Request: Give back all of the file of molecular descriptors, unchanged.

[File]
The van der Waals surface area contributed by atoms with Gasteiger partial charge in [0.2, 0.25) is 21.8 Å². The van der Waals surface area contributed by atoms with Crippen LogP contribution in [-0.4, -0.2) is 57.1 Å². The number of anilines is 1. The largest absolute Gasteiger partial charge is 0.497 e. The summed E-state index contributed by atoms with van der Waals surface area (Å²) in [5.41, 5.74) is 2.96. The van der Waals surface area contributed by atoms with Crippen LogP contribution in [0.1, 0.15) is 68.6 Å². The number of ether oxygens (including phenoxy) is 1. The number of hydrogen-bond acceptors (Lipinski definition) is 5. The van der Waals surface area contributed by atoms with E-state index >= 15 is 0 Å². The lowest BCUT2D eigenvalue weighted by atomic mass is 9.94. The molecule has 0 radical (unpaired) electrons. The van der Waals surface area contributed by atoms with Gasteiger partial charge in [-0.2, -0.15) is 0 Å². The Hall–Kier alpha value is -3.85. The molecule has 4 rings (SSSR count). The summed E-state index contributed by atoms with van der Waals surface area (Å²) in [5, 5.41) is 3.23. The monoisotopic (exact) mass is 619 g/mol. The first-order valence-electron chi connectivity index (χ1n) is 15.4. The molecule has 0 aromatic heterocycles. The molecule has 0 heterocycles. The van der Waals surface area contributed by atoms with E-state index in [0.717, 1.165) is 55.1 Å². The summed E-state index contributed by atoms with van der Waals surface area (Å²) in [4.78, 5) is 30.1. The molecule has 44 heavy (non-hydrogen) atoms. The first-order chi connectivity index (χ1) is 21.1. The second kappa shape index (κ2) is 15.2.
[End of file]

The van der Waals surface area contributed by atoms with Gasteiger partial charge in [0.2, 0.25) is 21.8 Å². The van der Waals surface area contributed by atoms with Crippen LogP contribution in [-0.4, -0.2) is 57.1 Å². The number of anilines is 1. The largest absolute Gasteiger partial charge is 0.497 e. The summed E-state index contributed by atoms with van der Waals surface area (Å²) in [5.41, 5.74) is 2.96. The van der Waals surface area contributed by atoms with Crippen LogP contribution in [0.1, 0.15) is 68.6 Å². The number of ether oxygens (including phenoxy) is 1. The number of hydrogen-bond acceptors (Lipinski definition) is 5. The van der Waals surface area contributed by atoms with E-state index >= 15 is 0 Å². The lowest BCUT2D eigenvalue weighted by atomic mass is 9.94. The molecule has 0 radical (unpaired) electrons. The van der Waals surface area contributed by atoms with Gasteiger partial charge in [-0.2, -0.15) is 0 Å². The Hall–Kier alpha value is -3.85. The molecule has 4 rings (SSSR count). The summed E-state index contributed by atoms with van der Waals surface area (Å²) in [5, 5.41) is 3.23. The monoisotopic (exact) mass is 619 g/mol. The first-order valence-electron chi connectivity index (χ1n) is 15.4. The molecule has 0 aromatic heterocycles. The molecule has 0 heterocycles. The van der Waals surface area contributed by atoms with E-state index in [0.717, 1.165) is 55.1 Å². The summed E-state index contributed by atoms with van der Waals surface area (Å²) in [4.78, 5) is 30.1. The molecule has 44 heavy (non-hydrogen) atoms. The first-order chi connectivity index (χ1) is 21.1. The second kappa shape index (κ2) is 15.2.